African American Pullman porters honored





In an era when America traveled by train, one of the best jobs an African-American man could land was working as a Pullman porter. It also was one of the worst.

The hours were grueling - 16 hours a day, seven days a week. The pay was poor and the work menial at best. Porters cleaned toilets, made beds and satisfied the whims of passengers who sometimes called them "boy" or worse.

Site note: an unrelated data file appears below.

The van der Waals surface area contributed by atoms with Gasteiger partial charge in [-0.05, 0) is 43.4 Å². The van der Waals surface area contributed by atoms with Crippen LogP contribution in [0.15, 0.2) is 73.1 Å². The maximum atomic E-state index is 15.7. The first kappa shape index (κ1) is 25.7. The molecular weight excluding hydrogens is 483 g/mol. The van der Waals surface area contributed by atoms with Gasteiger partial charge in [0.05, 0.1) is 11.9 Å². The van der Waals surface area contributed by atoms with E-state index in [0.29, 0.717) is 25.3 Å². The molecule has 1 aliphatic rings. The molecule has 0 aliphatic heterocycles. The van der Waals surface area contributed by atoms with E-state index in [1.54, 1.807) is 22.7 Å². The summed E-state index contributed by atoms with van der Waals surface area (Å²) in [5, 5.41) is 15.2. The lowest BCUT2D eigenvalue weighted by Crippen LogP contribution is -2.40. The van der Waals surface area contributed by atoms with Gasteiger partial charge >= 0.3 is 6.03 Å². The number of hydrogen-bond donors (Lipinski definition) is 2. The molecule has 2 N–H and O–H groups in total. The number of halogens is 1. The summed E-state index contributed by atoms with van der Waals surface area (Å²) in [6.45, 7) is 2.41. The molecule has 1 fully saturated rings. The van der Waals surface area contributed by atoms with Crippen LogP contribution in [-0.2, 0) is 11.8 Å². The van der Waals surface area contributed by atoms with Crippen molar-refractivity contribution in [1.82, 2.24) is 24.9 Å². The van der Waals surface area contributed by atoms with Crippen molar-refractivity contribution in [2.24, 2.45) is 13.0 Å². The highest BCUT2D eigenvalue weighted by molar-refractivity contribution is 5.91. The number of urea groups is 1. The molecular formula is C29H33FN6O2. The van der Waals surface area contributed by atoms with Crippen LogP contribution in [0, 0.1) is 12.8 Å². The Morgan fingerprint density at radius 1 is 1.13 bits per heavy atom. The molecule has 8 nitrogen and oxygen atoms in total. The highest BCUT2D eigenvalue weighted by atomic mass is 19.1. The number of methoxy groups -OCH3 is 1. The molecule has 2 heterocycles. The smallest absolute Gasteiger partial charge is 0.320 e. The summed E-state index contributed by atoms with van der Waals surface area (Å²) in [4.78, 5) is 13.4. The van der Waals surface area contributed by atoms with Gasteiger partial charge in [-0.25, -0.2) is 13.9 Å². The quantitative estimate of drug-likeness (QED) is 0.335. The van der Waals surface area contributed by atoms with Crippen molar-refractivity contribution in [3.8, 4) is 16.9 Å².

Still, Pullman porters saw the country, met famous people and supported families.

On Tuesday, Amtrak honored the legacy of Pullman porters, who formed the first black labor union in the country in 1925.


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